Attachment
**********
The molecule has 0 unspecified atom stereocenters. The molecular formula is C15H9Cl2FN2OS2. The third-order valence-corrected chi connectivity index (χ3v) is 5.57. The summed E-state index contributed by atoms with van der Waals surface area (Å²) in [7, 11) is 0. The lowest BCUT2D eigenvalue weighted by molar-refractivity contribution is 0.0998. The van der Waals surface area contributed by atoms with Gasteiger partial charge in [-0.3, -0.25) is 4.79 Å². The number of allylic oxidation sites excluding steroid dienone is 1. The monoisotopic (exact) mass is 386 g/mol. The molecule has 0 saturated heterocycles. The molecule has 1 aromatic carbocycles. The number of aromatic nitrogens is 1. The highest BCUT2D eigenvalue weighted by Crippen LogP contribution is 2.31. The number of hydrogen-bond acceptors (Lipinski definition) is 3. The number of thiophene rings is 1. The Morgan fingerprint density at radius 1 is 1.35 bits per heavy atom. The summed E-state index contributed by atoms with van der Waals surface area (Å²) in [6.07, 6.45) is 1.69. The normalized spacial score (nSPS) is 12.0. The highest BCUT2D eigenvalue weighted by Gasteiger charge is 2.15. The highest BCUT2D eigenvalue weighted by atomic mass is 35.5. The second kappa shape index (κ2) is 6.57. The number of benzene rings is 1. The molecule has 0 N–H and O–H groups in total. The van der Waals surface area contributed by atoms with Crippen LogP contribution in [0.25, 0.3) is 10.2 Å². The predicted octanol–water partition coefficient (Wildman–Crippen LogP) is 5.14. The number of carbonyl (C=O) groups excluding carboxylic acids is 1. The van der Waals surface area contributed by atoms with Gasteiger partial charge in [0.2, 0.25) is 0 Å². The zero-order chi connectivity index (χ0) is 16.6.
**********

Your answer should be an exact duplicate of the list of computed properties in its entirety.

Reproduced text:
The molecule has 0 unspecified atom stereocenters. The molecular formula is C15H9Cl2FN2OS2. The third-order valence-corrected chi connectivity index (χ3v) is 5.57. The summed E-state index contributed by atoms with van der Waals surface area (Å²) in [7, 11) is 0. The lowest BCUT2D eigenvalue weighted by molar-refractivity contribution is 0.0998. The van der Waals surface area contributed by atoms with Gasteiger partial charge in [-0.3, -0.25) is 4.79 Å². The number of allylic oxidation sites excluding steroid dienone is 1. The monoisotopic (exact) mass is 386 g/mol. The molecule has 0 saturated heterocycles. The molecule has 1 aromatic carbocycles. The number of aromatic nitrogens is 1. The highest BCUT2D eigenvalue weighted by Crippen LogP contribution is 2.31. The number of hydrogen-bond acceptors (Lipinski definition) is 3. The number of thiophene rings is 1. The Morgan fingerprint density at radius 1 is 1.35 bits per heavy atom. The summed E-state index contributed by atoms with van der Waals surface area (Å²) in [6.07, 6.45) is 1.69. The normalized spacial score (nSPS) is 12.0. The highest BCUT2D eigenvalue weighted by Gasteiger charge is 2.15. The highest BCUT2D eigenvalue weighted by atomic mass is 35.5. The second kappa shape index (κ2) is 6.57. The number of benzene rings is 1. The molecule has 0 N–H and O–H groups in total. The van der Waals surface area contributed by atoms with Crippen LogP contribution in [0.25, 0.3) is 10.2 Å². The predicted octanol–water partition coefficient (Wildman–Crippen LogP) is 5.14. The number of carbonyl (C=O) groups excluding carboxylic acids is 1. The van der Waals surface area contributed by atoms with Gasteiger partial charge in [0.2, 0.25) is 0 Å². The zero-order chi connectivity index (χ0) is 16.6.